August 12, 2014 11:00 AM
“What I like best about teaching is showing someone the basics, how to strike the metal, mold the metal into what you want, and help to keep the art of blacksmithing alive.” — Irvin Schwarz
Irvin Schwarz tries to avoid having too many irons in the fire, literally and figuratively. The user services analyst for the Tulane University School of Continuing Studies has been practicing blacksmithing since the age of 5. Born and raised in Gretna, Louisiana, Schwarz learned the trade from his father, who had his own shop at home.
One day, while heating irons on the forge while his father bent them into shape, Schwarz got confused and accidentally grabbed a hot piece of iron instead of a cold one and burned his hand. This lesson taught him the importance of balance, timing and skill, and did not squelch the belief, installed by his father, that “just because something is made in a factory doesn’t mean that you can’t make it.”
After getting a bachelor’s degree in electrical engineering at the University of Louisiana, Schwarz spent decades as an engineer for an oil company, where his blacksmithing fell by the wayside. When the oil industry declined in New Orleans, Schwarz took a job at Tulane, where he has happily been for 16 years now.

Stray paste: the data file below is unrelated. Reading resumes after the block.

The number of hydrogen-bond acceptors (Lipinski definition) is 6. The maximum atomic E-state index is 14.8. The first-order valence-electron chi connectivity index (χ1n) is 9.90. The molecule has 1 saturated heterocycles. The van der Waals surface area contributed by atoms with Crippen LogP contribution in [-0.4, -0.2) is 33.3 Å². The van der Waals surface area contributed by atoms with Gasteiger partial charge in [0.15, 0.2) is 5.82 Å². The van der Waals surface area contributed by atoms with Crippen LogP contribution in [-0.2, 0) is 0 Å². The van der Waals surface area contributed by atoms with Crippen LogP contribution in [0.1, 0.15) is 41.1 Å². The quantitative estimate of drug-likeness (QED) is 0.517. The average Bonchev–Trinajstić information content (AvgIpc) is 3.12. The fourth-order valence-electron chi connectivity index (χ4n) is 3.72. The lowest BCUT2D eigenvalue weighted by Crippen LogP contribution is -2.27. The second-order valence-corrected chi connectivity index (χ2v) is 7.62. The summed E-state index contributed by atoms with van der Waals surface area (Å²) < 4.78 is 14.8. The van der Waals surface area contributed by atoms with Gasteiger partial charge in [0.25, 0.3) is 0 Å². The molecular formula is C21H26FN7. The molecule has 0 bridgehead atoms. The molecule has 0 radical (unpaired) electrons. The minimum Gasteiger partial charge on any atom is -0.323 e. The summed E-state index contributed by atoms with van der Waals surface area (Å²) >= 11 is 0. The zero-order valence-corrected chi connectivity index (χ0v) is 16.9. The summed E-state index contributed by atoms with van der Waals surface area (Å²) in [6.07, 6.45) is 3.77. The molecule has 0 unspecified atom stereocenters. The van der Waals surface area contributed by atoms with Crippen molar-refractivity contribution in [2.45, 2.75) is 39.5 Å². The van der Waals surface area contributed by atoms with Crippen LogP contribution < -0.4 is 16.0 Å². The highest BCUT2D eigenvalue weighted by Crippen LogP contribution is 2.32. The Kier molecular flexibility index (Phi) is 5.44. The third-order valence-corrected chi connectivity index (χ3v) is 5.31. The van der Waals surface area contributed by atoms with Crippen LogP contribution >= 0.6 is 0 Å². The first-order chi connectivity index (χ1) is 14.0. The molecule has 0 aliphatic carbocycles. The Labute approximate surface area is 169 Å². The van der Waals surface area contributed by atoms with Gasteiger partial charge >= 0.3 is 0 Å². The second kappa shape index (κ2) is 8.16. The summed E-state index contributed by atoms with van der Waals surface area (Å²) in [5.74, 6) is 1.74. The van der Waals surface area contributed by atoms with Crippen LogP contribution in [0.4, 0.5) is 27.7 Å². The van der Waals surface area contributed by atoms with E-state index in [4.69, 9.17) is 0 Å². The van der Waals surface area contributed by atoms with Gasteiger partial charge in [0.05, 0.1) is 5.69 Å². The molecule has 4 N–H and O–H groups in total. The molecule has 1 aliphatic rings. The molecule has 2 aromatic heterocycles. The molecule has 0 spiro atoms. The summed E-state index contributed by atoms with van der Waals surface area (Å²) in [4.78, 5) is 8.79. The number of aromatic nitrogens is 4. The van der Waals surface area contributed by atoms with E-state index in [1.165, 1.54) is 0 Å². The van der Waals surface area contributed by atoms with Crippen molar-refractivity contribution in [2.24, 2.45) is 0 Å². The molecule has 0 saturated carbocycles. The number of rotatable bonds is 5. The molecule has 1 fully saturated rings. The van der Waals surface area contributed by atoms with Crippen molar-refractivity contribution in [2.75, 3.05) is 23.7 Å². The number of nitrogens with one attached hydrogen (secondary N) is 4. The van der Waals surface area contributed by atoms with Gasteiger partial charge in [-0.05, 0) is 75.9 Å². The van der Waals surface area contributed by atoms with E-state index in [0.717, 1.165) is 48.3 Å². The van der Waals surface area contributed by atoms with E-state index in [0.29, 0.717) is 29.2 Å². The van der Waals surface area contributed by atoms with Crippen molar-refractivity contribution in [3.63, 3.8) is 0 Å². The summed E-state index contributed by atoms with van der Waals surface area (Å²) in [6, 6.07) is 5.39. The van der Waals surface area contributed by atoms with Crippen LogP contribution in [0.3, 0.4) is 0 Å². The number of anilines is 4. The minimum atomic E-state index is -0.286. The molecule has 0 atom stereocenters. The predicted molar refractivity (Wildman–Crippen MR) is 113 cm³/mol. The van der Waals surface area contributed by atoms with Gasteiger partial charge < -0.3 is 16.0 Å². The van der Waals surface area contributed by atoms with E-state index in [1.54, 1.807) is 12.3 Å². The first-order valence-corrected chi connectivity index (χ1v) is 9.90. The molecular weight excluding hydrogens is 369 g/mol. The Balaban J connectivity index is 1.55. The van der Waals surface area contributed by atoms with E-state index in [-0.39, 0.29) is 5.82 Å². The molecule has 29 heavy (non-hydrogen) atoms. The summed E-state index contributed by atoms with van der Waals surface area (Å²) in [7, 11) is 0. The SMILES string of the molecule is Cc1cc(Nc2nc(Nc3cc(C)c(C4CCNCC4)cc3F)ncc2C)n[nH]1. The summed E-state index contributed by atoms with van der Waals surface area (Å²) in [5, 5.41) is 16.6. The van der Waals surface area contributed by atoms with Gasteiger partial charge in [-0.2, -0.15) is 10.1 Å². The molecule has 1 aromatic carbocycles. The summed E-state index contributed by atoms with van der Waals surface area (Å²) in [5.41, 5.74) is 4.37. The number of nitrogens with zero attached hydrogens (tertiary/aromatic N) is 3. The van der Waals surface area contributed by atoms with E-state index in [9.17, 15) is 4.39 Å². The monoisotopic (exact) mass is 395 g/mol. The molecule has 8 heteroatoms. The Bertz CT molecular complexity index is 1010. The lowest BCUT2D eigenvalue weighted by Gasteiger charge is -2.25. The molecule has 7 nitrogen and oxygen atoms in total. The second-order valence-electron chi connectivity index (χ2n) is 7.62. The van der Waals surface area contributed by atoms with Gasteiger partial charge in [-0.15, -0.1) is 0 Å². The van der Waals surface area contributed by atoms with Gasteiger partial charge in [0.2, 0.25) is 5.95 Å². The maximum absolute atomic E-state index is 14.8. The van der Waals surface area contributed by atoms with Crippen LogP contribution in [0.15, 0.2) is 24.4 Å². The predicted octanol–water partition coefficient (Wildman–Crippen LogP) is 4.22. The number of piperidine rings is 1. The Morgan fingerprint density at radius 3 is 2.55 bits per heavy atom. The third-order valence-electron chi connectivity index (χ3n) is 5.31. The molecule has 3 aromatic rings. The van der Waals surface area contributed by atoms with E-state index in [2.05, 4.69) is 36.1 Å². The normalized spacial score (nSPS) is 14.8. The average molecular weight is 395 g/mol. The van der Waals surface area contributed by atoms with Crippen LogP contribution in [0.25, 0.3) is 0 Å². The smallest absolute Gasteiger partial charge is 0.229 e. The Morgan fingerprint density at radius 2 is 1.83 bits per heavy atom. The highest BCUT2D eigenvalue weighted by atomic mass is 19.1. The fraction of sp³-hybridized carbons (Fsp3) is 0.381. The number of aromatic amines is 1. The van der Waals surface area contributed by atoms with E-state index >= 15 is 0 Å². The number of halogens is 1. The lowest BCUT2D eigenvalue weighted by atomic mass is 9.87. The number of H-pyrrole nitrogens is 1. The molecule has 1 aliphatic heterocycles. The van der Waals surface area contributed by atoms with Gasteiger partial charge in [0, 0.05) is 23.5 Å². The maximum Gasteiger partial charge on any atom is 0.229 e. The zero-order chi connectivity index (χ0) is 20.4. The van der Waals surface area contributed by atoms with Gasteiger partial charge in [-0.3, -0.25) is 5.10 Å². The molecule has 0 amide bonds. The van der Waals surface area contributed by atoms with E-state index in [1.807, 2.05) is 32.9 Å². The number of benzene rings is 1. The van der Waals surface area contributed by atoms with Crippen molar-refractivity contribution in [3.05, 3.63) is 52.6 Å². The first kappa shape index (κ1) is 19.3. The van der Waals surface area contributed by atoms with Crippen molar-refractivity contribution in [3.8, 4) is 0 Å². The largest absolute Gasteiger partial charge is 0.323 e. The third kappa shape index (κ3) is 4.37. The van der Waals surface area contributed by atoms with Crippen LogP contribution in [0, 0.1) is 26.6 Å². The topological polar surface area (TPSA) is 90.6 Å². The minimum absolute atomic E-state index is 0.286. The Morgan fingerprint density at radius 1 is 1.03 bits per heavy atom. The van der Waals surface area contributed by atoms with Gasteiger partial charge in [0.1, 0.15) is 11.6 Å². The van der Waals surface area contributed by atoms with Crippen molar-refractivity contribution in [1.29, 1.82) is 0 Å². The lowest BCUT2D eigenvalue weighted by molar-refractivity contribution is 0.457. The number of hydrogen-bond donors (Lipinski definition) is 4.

In early 2014, Schwarz’s passion for blacksmithing was renewed when he took a basic blacksmithing class from Jill Ott at the Gretna Green Blacksmith Shop. Schwarz intended to be a student, but after making his first plant hook he was asked to teach basics to new students.
“What I like best about teaching,” Schwartz says “is showing someone the basics, how to strike the metal, mold the metal into what you want, and help to keep the art of blacksmithing alive.”
He also is keeping his father’s memory alive by restoring his old machine shop, occasionally making new parts for equipment that are no longer available in stores.
It’s all a matter of balance, timing and skill.
Tulane University, New Orleans, LA 70118 504-865-5000 firstname.lastname@example.org